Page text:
Congress cancels hearing on George Washington U protests after police clear encampment and arrest demonstrators


(JTA) — Police in Washington, D.C. cleared a pro-Palestinian encampment from the campus of George Washington University and arrested 33 people early Wednesday, hours before a Congressional hearing was set to pressure local leaders on their response to the protest.

Shortly after the arrests, the Republican-led congressional committee canceled the hearing. Lawmakers had planned to grill D.C. Mayor Muriel Bowser and police chief Pamela Smith on why, prior to Wednesday morning’s arrests, the district had not clamped down on “unlawful activity and antisemitism” at the encampment. Washington police had previously rejected the university’s pleas to intervene on campus, citing the optics of disciplining protesters.

The arrests also follow the publication of dueling faculty letters supporting and opposing the encampment. One of the professors who had circulated the anti-encampment letter backed the arrests. 

“It’s always upsetting when police have to get involved in this way, but I think there was no alternative,” Daniel Schwartz, a professor of Jewish history at GWU, told the Jewish Telegraphic Agency. “Their presence was a disturbance to many students, especially given the location. Final exams were being moved.”

The letter Schwartz and a non-Jewish GWU colleague, Eric Arnesen, had circulated was signed by more than 100 university faculty and staff, many of them Jewish and most from the DC area.

The letter endorsed protecting peaceful protest but expressed concern about the allegations of antisemitism and said the demonstrations weren’t representative of the campus as a whole.

“While we oppose any attempt to ascribe antisemitic intent to all or even most of the protesters, it is indisputable that there have been numerous cases of harassment, abuse, and even physical violence against Jewish students on college campuses since October 7,” Schwartz and Ernesen’s open letter states. Later, they write, “We agree that student speech and protest should be respected — provided they follow reasonable university regulations and do not veer into the realm of harassment.”

A separate open letter from area faculty that had expressed support for the encampments, and downplayed reports of antisemitism among their participants, was signed by more than 500 people.

Universities across the country have struggled to find the right response to the encampments, which have gone up at dozens of schools over the past few weeks. Some have struck deals to clear them peacefully, and others have sent in law enforcement to break them up, leading to more than 2,500 arrests nationwide. 

Jewish students and faculty on campuses with encampments have reported being harassed by protesters and say they create a hostile atmosphere, while many of the protests have featured Jewish contingents.

Protests at GWU over the Israel-Hamas war have often taken on a more aggressive tone than similar campus protests. Last fall the school suspended its chapter of Students for Justice in Palestine, and the White House specifically called out the activists’ actions, after “Glory to our martyrs” was projected onto the side of a campus building named after a Jewish donor.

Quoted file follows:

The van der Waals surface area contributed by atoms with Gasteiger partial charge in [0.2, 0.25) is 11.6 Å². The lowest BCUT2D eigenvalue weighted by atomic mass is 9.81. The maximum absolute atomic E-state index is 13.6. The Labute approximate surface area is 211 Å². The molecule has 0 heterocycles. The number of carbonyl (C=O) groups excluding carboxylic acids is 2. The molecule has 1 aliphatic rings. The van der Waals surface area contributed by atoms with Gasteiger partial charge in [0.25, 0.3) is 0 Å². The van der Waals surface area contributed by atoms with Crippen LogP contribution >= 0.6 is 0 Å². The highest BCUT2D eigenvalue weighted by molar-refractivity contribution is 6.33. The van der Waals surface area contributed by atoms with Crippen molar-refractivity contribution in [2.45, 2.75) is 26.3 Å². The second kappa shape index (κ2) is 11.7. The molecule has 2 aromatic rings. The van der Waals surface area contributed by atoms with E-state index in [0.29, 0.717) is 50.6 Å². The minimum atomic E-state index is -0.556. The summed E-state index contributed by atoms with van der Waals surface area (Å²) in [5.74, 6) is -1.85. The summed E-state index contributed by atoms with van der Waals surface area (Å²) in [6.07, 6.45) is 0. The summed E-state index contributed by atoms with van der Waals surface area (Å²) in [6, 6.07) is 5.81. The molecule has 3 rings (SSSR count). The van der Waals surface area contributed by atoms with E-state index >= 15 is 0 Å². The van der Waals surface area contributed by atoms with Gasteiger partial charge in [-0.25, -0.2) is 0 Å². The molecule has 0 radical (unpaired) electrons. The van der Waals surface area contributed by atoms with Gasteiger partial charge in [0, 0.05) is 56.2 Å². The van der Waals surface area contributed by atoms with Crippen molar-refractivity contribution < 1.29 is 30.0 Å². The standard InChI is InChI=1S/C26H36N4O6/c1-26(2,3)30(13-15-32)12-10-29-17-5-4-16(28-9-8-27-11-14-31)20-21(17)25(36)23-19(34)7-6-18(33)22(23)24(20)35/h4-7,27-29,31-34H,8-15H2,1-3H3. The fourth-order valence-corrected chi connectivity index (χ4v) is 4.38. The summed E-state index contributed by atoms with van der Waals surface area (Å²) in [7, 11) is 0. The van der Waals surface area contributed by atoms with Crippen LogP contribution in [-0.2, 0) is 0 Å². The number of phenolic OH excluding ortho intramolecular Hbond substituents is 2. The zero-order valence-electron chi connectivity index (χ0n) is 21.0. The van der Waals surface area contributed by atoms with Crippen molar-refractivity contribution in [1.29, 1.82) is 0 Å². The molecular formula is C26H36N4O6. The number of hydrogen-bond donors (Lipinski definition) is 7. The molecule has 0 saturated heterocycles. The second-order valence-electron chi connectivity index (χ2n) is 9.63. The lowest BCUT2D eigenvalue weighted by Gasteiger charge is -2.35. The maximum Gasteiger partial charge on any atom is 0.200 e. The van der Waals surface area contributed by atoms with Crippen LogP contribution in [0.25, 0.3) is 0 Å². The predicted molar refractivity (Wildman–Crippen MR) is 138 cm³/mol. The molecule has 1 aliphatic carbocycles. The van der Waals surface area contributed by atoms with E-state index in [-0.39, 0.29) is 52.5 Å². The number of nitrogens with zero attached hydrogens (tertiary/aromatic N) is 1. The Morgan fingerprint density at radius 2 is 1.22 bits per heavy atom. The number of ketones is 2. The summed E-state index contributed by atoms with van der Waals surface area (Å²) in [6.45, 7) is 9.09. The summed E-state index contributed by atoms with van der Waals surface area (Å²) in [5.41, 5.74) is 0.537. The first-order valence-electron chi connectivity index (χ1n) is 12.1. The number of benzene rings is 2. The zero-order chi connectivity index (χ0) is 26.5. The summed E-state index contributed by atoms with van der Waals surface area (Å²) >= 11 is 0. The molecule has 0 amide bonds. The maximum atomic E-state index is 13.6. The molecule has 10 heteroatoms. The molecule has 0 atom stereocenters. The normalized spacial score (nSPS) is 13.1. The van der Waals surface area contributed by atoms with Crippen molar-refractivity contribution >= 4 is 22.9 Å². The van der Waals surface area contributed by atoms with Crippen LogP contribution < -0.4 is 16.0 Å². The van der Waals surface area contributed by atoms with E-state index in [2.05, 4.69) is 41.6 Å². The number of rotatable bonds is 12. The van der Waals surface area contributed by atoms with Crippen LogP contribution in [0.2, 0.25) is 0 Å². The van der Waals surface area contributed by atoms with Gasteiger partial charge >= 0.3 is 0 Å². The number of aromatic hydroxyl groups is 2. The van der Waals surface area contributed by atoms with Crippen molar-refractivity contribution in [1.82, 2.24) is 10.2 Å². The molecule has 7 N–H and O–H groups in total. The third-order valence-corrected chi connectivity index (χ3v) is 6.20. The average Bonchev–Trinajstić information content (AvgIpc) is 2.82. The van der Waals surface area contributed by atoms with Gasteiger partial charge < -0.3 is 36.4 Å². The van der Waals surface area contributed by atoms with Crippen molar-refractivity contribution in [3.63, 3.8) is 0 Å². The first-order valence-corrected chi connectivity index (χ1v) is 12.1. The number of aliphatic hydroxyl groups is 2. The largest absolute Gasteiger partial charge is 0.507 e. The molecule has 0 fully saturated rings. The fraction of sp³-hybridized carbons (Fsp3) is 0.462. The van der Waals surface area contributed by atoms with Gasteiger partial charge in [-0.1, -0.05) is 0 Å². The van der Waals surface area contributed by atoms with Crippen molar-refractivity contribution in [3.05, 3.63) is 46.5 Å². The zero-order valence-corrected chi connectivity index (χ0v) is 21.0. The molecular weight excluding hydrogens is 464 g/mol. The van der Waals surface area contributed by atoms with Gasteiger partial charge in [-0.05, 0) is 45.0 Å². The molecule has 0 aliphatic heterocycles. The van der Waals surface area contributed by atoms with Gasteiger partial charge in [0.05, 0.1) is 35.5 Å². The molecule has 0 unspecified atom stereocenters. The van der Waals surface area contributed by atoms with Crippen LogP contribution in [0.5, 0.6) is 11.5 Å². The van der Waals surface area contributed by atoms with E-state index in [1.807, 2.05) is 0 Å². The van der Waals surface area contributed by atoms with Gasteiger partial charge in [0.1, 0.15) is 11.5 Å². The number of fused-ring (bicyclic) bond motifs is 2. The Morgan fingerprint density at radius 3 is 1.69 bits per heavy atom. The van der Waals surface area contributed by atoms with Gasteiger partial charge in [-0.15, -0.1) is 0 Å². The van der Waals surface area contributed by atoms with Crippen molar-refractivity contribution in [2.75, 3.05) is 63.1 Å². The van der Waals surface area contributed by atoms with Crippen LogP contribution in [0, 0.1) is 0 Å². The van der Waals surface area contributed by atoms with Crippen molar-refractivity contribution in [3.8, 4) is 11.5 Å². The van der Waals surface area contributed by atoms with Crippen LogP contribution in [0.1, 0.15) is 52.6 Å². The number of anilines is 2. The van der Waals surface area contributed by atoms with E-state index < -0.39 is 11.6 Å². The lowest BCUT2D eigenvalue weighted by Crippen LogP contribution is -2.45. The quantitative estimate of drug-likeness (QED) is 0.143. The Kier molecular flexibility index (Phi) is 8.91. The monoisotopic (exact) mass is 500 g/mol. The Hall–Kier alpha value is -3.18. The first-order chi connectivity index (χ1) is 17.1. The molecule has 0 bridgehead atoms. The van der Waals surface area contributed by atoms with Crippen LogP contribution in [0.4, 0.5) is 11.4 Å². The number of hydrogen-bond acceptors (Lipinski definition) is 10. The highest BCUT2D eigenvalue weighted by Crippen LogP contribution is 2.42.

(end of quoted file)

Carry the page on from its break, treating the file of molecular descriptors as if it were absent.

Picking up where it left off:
The campus had calmed down since the fall, but tensions flared up again with the recent encampments, Schwartz said. Recent encampment behavior has reportedly included blocking students’ ability to move through campus, replacing an American flag with a Palestinian flag and putting a keffiyeh onto a campus statue of George Washington. GWU President Ellen Granberg has also been a direct target of the protesters, both at fundraisers and on campus. 

When the encampments sprang up in late April, GW Hillel called for the university “to take all needed actions to maintain a safe campus environment for all,” calling them “an embrace of hate” and stating, “We say unequivocally that no student’s rights to be safe, to pursue their education, and to be proud Jews should be compromised in response to another student’s actions.”

Days before the arrests, Granberg made a plea to D.C. law enforcement to help manage the “illegal” protests. Both Granberg and police said they gave the protesters several warnings to leave the encampment before arrests were made and offered an alternative protest site. Granberg wrote in a message to campus that the administration had “conducted regular and sustained dialogues” with encampment leaders.

“I fully support and encourage our community to speak out and engage in controversial and critical dialogues on these crucial issues — as long as they occur within the limits of our university’s policies and the District’s laws,” she wrote. “However, what is currently happening at GW is not a peaceful protest protected by the First Amendment or our university’s policies. The demonstration, like many around the country, has grown into what can only be classified as an illegal and potentially dangerous occupation of GW property.”

Prior to their arrest, members of the recent encampment at the school chanted slogans linking the Israel Defense Forces to the Ku Klux Klan, according to the Hatchet, the student newspaper. 

Granberg “deserves a lot of credit for how she’s handled this,” Schwartz said. “And I’m certain she’ll be taking an enormous amount of flak, not only from students but from faculty.”

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